CUCM Digit Manipulation

Digit manipulation is often used to change calling-party numbers for caller ID purposes on outgoing PSTN calls. Digit manipulation is also used to strip public switched telephone network (PSTN) access codes before extending calls to the PSTN. Other uses of digit manipulation involve expanding or modifying abbreviated dialing options. Inbound calls from the PSTN may be ten digits in length, whereas the internal dial plan is only four or five digits. These inbound calls would need to have the E.164 PSTN numbers converted to the internal dial plan, which could be significantly smaller. It is normally required to manipulate the calling-party (initiator) and called-party (destination) numbers when routing a call to the PSTN. The PSTN access code needs to be stripped from the called number before sending it out to PSTN. Most organizations use the number 8 or 9 as the access code to the PSTN. The calling-party number also needs to be changed from the abbreviated internal extension number to a full E.164 PSTN number to allow for easier redial.

CUCM Digit Manipulation Overview

In Figure 12-1, an IP phone with extension 1002 calls a phone on the PSTN with a phone number of 408 555-111. The user at extension 1002 must first dial a PSTN access code of 9 to direct a call to the PSTN. It is important to strip the 9 from the called number before sending the call to PSTN; otherwise, the PSTN switch will not be able to route the call, and the user will receive a reorder tone because no numbers on the PSTN in North America begin with a 9 (except for 911 for emergency call routing). The calling-party number needs to be expanded to a full PSTN number so that the PSTN user can see the proper, routable caller ID of 706 555-1002, and not the extension of 1002, which is not routable on the PSTN. This functionality will provide proper caller ID, which can be used by a variety of features.

NOTE In some countries, the calling-party number must be set to the correct PSTN number of the used PSTN subscriber line or trunk.

Table 12-1 displays some often used digit manipulation requirements and the method in which they are handled in CUCM.

Figure 12-1 Digit Manipulation Overview

1 408 555-1111





1 706 555-1002



1 408 555-1111

Table 12-1 Digit Manipulation Methods


Call Type


Expand calling-party directory number to full E.164 PSTN number

Internal to PSTN

Use calling-party's external phone number mask. The calling-party transformation in route pattern or route list provides additional manipulation.

Strip PSTN access code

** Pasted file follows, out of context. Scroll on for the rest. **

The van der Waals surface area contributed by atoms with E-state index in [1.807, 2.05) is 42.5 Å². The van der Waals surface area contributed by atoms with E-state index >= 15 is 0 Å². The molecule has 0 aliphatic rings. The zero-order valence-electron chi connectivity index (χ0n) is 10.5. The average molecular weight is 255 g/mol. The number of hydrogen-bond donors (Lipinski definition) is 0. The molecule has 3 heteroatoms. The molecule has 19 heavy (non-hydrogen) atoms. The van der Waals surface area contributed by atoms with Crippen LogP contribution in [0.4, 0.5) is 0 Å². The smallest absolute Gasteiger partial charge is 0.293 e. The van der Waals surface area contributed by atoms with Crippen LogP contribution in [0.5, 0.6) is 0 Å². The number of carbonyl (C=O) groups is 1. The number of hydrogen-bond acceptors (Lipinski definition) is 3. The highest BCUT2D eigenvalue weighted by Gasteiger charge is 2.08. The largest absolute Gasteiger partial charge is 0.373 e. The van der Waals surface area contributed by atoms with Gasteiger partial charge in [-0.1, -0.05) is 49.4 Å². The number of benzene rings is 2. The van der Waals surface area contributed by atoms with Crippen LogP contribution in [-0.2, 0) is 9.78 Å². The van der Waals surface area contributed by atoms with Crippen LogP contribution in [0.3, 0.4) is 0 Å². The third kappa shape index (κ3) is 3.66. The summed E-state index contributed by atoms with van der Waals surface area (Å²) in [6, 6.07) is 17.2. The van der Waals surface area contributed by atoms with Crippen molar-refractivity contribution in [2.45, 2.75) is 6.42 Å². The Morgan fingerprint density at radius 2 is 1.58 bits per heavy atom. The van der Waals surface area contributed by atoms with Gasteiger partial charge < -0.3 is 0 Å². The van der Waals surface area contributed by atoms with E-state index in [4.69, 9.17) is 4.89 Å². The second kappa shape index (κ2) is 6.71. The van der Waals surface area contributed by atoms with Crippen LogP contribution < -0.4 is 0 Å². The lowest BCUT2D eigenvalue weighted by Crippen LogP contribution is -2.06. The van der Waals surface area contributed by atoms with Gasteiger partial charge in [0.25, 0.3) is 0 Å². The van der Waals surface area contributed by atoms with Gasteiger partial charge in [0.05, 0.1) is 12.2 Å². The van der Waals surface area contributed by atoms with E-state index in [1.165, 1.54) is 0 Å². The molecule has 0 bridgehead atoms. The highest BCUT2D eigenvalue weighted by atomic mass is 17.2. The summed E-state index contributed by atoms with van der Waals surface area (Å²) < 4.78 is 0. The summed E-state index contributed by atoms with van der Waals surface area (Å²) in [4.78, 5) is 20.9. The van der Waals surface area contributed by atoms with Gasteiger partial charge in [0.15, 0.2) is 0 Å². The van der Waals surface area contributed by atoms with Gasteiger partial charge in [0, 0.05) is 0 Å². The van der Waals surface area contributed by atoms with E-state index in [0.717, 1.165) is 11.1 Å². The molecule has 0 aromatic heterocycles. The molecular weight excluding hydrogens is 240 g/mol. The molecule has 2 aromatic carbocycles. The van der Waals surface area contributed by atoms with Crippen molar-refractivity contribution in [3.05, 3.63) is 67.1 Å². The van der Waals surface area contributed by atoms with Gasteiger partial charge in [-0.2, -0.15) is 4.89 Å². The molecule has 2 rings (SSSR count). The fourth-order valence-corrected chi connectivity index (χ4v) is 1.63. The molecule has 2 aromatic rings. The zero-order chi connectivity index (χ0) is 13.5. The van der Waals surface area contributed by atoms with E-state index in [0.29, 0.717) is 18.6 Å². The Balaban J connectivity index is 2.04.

Internal to PSTN

Use digit stripping in the route pattern or route list.

Expand abbreviated number

Internal to internal

Use called-party transformation in the translation pattern.

Convert E.164 PSTN called-party directory number to internal number

PSTN to internal

Use called-party transformation in the translation pattern, or use significant digits.

Expand endpoint directory numbers to accomodate overlapping dial plan

Internal to internal PSTN to internal

Use called-party transformation in the translation pattern.

Figure 12-2 illustrates an internal caller dialing a PSTN number using a PSTN access code 9 followed by the 11-digit PSTN number, where the following digit manipulations occurs:

1. CUCM discards the digit 9 before routing the call to the PSTN.

2. The internal extension calling-party number is expanded to the full 11-digit PSTN number.

Simple called and calling-party transformations are used in the PSTN route list at the route group level to achieve these two objectives. The calling-party transformation is often dependent on the external phone number mask configuration on the directory number (DN).

Figure 12-2 Outgoing Call to PSTN

Dials: 9 1 303 555-6007

Dials: 9 1 303 555-6007

Figure 12-3 illustrates an incoming PSTN call to an internal phone, which is routed as follows:

Figure 12-3 illustrates an incoming PSTN call to an internal phone, which is routed as follows:

1. The PSTN phone calls the full E.164 number of the destination; the call is received by the PSTN gateway with ten digits. Digit manipulation occurs on the gateway or on CUCM to convert the full E.164 number to the internal dial plan. The gateway configuration in CUCM is the easiest place to manipulate the incoming digits.

2. The destination DN can also be converted using a translation pattern that matches the digits received from the provider. Translation patterns are not necessary to change the incoming E.164 number to an internal directory number unless the incoming number does not map directly or additional digit manipulation is required. To make it easier for the IP phone user to call back the number, the calling-party transformation mask of the translation pattern can be used to insert 91 to the caller's number. This step is optional because the IP phone user can always edit the number and manually add access code 9 and possibly the long-distance code 1 before calling back the PSTN number.

3. The IP phone receives the call, and the call is listed in the Received Calls menu.

Figure 12-3 Incoming Call from PSTN

Figure 12-3 Incoming Call from PSTN

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